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What would happen if you wanted to fire your internet service provider (ISP)? An ISP is the company that you pay to get internet access at home. Some examples are Road Runner™, Comcast®, Verizon®, AT&T™, or Earthlink™. You may want to fire your ISP if they jack up your rates, provide bad service, you find a better deal, or you move. But you’re locked in with your ISP because they are also your email provider.

 

It is very hard to switch your email address. Everyone you know already knows your email address. You have accounts with on-line services that are connected to your email.

The solution is to get an internet based email provider. Internet based email is available free from several companies like Google®, Yahoo®, and Windows Live™.

There are several major benefits to internet email:

  • You can switch ISPs anytime. No need to contact everyone in your email list when you switch. Note: ISPs offer free email because people will keep the service to avoid converting email.
  • Access your email anywhere. You can access your email on any device with internet access (at someone else’s computer, public computer, smart phone, or tablet)
  • Massive storage space. Most all internet email service offer astronomical storage space. In other words, your in-box will never fill up.
  • Email is backed up. Internet email is backed up on the online service (email that you download to your computer is lost if your computer crashes).
  • Switching later is easier. If you choose to switch to another internet email service, part of switching can automatically forward your email to your new email.

It will be a pain the first time you switch. You will be handling two email addresses at the same time. But, it is worth doing this one last time.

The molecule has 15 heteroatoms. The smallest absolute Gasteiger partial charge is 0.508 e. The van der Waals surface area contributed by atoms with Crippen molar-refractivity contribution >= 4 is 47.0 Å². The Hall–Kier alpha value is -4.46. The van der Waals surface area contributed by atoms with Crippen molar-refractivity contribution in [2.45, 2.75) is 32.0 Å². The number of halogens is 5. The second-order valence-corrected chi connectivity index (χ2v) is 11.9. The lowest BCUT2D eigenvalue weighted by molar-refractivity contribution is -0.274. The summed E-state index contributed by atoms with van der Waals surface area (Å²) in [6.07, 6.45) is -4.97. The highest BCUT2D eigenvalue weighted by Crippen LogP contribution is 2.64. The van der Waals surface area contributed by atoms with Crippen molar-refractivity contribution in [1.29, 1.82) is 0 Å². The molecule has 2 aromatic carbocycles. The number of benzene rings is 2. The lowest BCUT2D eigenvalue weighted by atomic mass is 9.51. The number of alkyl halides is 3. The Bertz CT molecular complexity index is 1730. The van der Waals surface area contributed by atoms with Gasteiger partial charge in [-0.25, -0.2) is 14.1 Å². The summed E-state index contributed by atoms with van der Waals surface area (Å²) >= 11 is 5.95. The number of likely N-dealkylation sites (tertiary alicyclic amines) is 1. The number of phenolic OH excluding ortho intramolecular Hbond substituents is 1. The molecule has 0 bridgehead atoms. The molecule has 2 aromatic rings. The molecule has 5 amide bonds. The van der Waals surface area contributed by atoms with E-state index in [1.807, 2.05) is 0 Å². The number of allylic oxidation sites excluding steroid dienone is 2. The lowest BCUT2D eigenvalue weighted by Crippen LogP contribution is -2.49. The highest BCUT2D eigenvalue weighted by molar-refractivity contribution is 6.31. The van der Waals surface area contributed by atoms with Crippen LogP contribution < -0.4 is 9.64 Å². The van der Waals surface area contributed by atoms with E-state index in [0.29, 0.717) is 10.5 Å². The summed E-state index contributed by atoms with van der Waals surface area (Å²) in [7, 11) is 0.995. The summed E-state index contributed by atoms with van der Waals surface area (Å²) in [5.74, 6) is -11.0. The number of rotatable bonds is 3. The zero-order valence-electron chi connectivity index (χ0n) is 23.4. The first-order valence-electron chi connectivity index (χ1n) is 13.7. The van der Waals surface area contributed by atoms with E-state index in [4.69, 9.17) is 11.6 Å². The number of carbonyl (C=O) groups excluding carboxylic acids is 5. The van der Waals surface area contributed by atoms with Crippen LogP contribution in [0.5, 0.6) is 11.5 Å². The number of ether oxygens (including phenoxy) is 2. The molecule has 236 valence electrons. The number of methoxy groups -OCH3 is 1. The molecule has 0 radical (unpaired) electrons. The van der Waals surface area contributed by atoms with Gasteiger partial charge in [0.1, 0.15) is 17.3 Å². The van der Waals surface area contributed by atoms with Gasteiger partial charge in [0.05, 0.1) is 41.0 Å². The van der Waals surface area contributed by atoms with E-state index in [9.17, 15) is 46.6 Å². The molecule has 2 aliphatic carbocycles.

• Decide which email provider to use. Any of the top providers are good choices. I use Google’s gmail for my personal email and for my business email because Google isn’t going out of business anytime soon. The future of Google is also good with the success of Google’s Android operating system.
  • Learn the new system. There will be some basic instructions and maybe even some video training that will help you learn your new email system. Take a little time to learn the new email. Gmail is a different kind of email system that will require to think about email in a different way. Once you learn it you will like it.
  • Upload your contacts. If possible download your contacts from your current email provider and then upload them to your new provider.
  • Setup automatic forward. If your old email system offers it, setup your old email to start automatically forwarding new email to your new email address.
  • Only use your new email. This is the most important step. Commit to using only your new mail. You will find reasons to use your old email from time to time but stick with your new email. Start telling people your new email. Send email only from your new email. People you email will start to use your new email. If your new email offers an automatic signature add a line like “this is my new email, please update your contact list”.

After 3 months you will be comfortable with your new email. After 6 months, you will be using only your new email.

What do you like about your email provider? What don’t you like? If you are using an ISP email, why? Read comments here or add your own.